<div>s as far as the eye can see...
If you’ve ever looked an application’s HTML output, you’re likely quite familiar with this:
Endless tags with cryptic attributes. Looking in, how is it possible to make sense of that image without me telling you what application this is? Imagine working in an application that looks like this. Some of you reading this may already be in that exact environment.
Why is this the default pattern of building HTML? What is it about <div>’s that makes them so enticing to use with this frequency?
A little history
Starting with the roots of HTML, there really weren’t any tags to wrap around content other than <p> tags, which is short for paragraph. Thinking of how we currently use <div>s as wrappers for a massive variety of content blocks, “paragraph” doesn’t describe what is often used in <div>s.
This was the ultimate type of HTML tag. If at its base, HTML is a markup to contain elements of content, neat boxes that have no other purpose but to divide (as div is short for division) the page, then <div> should have been the first element conceived. It’s easy to understand why this tag is such a “go-to” because it’s broad enough to work in nearly any context.
Some of you may be thinking “Yep, that brings us up to date,” but we’re only up to HTML 3.2 by this point in the history, which was proposed to introduce to W3C on January 14, 1997.
That means, for over 20 years, we’ve stuck with <div> as the default wrapper.
What else is there?
Let’s have a little talk about HTML5. It’s awesome. Semantic tags have an incredible amount of benefits including but not limited to search engine optimisation , accessibility standards, and, important to the start of this conversation, code readability.
At this point, the support for HTML5 is well documented and we can use the new tags regularly without worrying about browser support. Here’s some support info from Can I Use, but the short version is this…
IE Edge Firefox Chrome Safari iOS Android
9+ All 21+ 26+ 6.1+ 7.1+ 4.4+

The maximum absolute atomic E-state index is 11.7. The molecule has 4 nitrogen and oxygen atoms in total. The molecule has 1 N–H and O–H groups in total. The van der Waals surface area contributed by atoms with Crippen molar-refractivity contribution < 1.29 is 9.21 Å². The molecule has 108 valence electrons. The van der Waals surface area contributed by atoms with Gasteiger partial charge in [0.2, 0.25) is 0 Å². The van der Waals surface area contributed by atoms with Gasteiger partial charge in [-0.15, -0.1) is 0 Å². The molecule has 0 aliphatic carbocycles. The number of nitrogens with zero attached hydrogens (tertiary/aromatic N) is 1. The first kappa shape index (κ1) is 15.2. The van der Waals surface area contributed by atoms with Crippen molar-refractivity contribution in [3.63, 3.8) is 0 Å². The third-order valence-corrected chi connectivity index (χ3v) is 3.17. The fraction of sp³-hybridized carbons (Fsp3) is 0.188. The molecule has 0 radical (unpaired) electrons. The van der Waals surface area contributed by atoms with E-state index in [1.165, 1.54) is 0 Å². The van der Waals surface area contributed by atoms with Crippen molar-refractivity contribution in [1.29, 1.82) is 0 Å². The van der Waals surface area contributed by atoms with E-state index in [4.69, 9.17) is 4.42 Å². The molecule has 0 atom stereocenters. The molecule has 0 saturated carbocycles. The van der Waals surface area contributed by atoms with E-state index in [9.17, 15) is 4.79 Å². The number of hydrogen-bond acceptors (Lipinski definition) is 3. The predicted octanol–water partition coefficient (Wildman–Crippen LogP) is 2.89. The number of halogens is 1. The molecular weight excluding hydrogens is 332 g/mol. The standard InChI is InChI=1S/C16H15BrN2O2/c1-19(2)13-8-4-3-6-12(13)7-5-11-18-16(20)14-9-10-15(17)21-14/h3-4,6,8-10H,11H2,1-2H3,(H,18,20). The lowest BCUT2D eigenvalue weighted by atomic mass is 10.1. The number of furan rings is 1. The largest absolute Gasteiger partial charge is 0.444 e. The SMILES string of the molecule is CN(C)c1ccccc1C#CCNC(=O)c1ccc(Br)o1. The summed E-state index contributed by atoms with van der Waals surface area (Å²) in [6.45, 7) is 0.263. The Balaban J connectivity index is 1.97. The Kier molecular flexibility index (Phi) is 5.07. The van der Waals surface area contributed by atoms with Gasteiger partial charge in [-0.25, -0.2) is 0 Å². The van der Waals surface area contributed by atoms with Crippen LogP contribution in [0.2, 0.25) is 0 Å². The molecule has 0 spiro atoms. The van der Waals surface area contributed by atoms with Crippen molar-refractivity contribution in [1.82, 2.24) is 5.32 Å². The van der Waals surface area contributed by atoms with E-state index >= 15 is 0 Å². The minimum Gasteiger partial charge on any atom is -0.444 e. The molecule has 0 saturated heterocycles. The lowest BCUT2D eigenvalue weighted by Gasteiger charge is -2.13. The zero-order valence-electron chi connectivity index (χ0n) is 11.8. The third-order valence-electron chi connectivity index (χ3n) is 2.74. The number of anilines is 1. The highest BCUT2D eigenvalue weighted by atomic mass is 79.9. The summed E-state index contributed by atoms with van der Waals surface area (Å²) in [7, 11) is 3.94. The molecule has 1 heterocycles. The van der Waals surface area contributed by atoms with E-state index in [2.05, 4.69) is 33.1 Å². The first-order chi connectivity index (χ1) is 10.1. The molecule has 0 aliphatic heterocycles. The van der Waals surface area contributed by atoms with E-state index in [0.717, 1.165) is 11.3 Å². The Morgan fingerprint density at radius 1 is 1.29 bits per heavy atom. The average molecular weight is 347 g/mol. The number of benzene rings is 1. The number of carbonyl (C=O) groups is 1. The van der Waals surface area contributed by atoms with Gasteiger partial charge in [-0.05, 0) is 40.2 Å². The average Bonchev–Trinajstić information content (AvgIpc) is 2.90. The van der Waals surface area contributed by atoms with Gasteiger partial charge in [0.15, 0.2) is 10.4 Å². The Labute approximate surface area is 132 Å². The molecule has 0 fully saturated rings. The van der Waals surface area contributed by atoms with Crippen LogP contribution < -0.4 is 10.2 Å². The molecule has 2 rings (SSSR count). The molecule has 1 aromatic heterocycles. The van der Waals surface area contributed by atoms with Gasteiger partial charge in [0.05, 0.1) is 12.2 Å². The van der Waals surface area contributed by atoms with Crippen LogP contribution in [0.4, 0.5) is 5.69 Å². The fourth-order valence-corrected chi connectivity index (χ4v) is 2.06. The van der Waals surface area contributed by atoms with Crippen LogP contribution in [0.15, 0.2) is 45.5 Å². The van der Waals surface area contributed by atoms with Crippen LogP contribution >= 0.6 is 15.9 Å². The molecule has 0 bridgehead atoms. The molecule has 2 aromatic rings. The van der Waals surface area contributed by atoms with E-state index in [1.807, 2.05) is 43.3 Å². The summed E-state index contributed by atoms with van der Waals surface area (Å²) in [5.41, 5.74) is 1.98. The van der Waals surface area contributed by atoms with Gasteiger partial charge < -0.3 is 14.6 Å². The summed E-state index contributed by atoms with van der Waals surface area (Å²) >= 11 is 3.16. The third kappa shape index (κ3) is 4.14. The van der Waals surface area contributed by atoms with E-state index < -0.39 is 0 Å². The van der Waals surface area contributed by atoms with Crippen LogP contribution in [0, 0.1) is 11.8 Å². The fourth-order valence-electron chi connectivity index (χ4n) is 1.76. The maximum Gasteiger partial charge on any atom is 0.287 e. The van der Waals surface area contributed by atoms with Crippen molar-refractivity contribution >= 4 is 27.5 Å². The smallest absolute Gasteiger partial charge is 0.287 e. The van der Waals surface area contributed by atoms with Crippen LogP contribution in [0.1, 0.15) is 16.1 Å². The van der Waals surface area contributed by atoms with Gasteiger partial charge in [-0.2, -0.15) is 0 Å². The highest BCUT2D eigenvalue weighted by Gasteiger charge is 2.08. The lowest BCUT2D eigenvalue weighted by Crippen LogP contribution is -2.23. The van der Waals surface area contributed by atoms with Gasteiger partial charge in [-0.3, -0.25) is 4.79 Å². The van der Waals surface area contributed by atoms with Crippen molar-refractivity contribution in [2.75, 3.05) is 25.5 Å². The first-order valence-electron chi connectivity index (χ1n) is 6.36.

… it’s supported. Even with older browsers that may need support like older IE, there are alternatives to add support like html5shim.
Specifically we’re going to talk about semantic tags such as <article>, <aside>, <footer>, <header>, <main>, <nav>, and <section>. It would be quite difficult to find a type of page content that can’t be better described by one of these than generically, “a division”.
The other usage that is commonly mis-attributed to <div> is the tagging of content with a content-type purpose. Consider <address>, <blockquote>, <caption>, <cite>, <code>, <data>, <details>, <dialog>, <figcaption>, <meter>, <pre>, <progress>, <summary>, and <time> before using a <div> that might be displaying content meant to be one of these items.
When you step back and look at these content types, you can see why you might use it. Imagine trying to use an <img> tag for anything other than an image. It doesn’t make sense, but that’s the logic we’ve adapted to with <div> because of its universality. Everything is a division because it’s a section of the page that is divided by its bounds. A small amount of extra effort can make your markup infinitely more expressive to the next developer, company, or user of your application.
Here’s an entirely <div>-less blog-style site made from major semantic elements for layout, and more descriptive tags for the content within.
The bottom line
It’s not that there isn’t a use for <div>s, there absolutely is. We use them because they make so much sense. However, by adapting to use new technologies, we can capitalize upon existing and yet unseen benefits.
These tags will continue to grow support, features, and usage. Let’s be part of the progress!